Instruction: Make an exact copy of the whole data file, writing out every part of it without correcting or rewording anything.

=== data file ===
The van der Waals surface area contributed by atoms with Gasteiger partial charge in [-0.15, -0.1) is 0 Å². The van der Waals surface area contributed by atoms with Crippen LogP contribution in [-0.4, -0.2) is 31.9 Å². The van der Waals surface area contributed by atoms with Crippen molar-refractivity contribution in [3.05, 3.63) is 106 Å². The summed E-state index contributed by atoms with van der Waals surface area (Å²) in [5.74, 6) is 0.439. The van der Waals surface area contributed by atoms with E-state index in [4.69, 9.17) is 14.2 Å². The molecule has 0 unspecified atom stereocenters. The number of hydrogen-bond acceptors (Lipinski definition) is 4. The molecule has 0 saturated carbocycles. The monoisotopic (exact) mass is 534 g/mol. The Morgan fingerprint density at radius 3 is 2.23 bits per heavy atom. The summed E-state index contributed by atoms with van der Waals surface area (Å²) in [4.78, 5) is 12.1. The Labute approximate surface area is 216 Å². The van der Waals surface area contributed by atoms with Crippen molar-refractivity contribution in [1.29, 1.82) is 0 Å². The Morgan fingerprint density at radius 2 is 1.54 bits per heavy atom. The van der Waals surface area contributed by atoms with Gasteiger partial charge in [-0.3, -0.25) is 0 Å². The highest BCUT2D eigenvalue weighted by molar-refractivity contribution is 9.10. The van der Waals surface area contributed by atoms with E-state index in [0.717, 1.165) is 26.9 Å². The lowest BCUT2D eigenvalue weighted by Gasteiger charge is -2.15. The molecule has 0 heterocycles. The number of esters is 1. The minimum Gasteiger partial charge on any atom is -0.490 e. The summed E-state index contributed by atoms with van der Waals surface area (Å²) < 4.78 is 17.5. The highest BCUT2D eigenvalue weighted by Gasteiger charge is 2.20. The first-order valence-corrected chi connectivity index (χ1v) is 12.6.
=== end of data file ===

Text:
The van der Waals surface area contributed by atoms with Gasteiger partial charge in [-0.15, -0.1) is 0 Å². The van der Waals surface area contributed by atoms with Crippen LogP contribution in [-0.4, -0.2) is 31.9 Å². The van der Waals surface area contributed by atoms with Crippen molar-refractivity contribution in [3.05, 3.63) is 106 Å². The summed E-state index contributed by atoms with van der Waals surface area (Å²) in [5.74, 6) is 0.439. The van der Waals surface area contributed by atoms with E-state index in [4.69, 9.17) is 14.2 Å². The molecule has 0 unspecified atom stereocenters. The number of hydrogen-bond acceptors (Lipinski definition) is 4. The molecule has 0 saturated carbocycles. The monoisotopic (exact) mass is 534 g/mol. The Morgan fingerprint density at radius 3 is 2.23 bits per heavy atom. The summed E-state index contributed by atoms with van der Waals surface area (Å²) in [4.78, 5) is 12.1. The Labute approximate surface area is 216 Å². The van der Waals surface area contributed by atoms with Crippen molar-refractivity contribution in [1.29, 1.82) is 0 Å². The Morgan fingerprint density at radius 2 is 1.54 bits per heavy atom. The van der Waals surface area contributed by atoms with Gasteiger partial charge in [-0.3, -0.25) is 0 Å². The highest BCUT2D eigenvalue weighted by molar-refractivity contribution is 9.10. The van der Waals surface area contributed by atoms with E-state index in [0.717, 1.165) is 26.9 Å². The lowest BCUT2D eigenvalue weighted by Gasteiger charge is -2.15. The molecule has 0 heterocycles. The number of esters is 1. The minimum Gasteiger partial charge on any atom is -0.490 e. The summed E-state index contributed by atoms with van der Waals surface area (Å²) < 4.78 is 17.5. The highest BCUT2D eigenvalue weighted by Gasteiger charge is 2.20. The first-order valence-corrected chi connectivity index (χ1v) is 12.6.